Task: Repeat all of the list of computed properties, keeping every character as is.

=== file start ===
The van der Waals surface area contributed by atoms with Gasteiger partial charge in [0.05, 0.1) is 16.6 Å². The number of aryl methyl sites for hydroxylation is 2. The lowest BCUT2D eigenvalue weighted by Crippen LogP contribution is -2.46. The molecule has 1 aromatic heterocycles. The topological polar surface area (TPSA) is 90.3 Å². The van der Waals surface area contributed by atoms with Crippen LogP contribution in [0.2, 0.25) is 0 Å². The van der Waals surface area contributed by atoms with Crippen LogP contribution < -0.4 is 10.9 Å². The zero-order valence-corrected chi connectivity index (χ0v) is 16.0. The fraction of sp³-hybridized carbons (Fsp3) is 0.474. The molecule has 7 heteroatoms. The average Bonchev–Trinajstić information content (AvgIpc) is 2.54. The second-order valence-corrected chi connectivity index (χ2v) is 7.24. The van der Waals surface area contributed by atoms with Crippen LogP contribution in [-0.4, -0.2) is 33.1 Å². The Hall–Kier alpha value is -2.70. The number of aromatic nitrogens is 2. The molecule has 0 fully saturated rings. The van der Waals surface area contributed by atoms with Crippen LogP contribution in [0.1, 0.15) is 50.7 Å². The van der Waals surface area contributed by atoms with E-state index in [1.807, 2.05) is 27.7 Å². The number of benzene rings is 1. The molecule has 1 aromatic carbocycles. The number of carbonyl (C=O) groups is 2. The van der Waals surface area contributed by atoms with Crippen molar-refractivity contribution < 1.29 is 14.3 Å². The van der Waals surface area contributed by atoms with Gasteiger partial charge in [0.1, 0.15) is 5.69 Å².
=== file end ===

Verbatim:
The van der Waals surface area contributed by atoms with Gasteiger partial charge in [0.05, 0.1) is 16.6 Å². The number of aryl methyl sites for hydroxylation is 2. The lowest BCUT2D eigenvalue weighted by Crippen LogP contribution is -2.46. The molecule has 1 aromatic heterocycles. The topological polar surface area (TPSA) is 90.3 Å². The van der Waals surface area contributed by atoms with Crippen LogP contribution in [0.2, 0.25) is 0 Å². The van der Waals surface area contributed by atoms with Crippen LogP contribution < -0.4 is 10.9 Å². The zero-order valence-corrected chi connectivity index (χ0v) is 16.0. The fraction of sp³-hybridized carbons (Fsp3) is 0.474. The molecule has 7 heteroatoms. The average Bonchev–Trinajstić information content (AvgIpc) is 2.54. The second-order valence-corrected chi connectivity index (χ2v) is 7.24. The van der Waals surface area contributed by atoms with Crippen LogP contribution in [-0.4, -0.2) is 33.1 Å². The Hall–Kier alpha value is -2.70. The number of aromatic nitrogens is 2. The molecule has 0 fully saturated rings. The van der Waals surface area contributed by atoms with Crippen LogP contribution in [0.1, 0.15) is 50.7 Å². The van der Waals surface area contributed by atoms with E-state index in [1.807, 2.05) is 27.7 Å². The number of benzene rings is 1. The molecule has 1 aromatic carbocycles. The number of carbonyl (C=O) groups is 2. The van der Waals surface area contributed by atoms with Crippen molar-refractivity contribution < 1.29 is 14.3 Å². The van der Waals surface area contributed by atoms with Gasteiger partial charge in [0.1, 0.15) is 5.69 Å².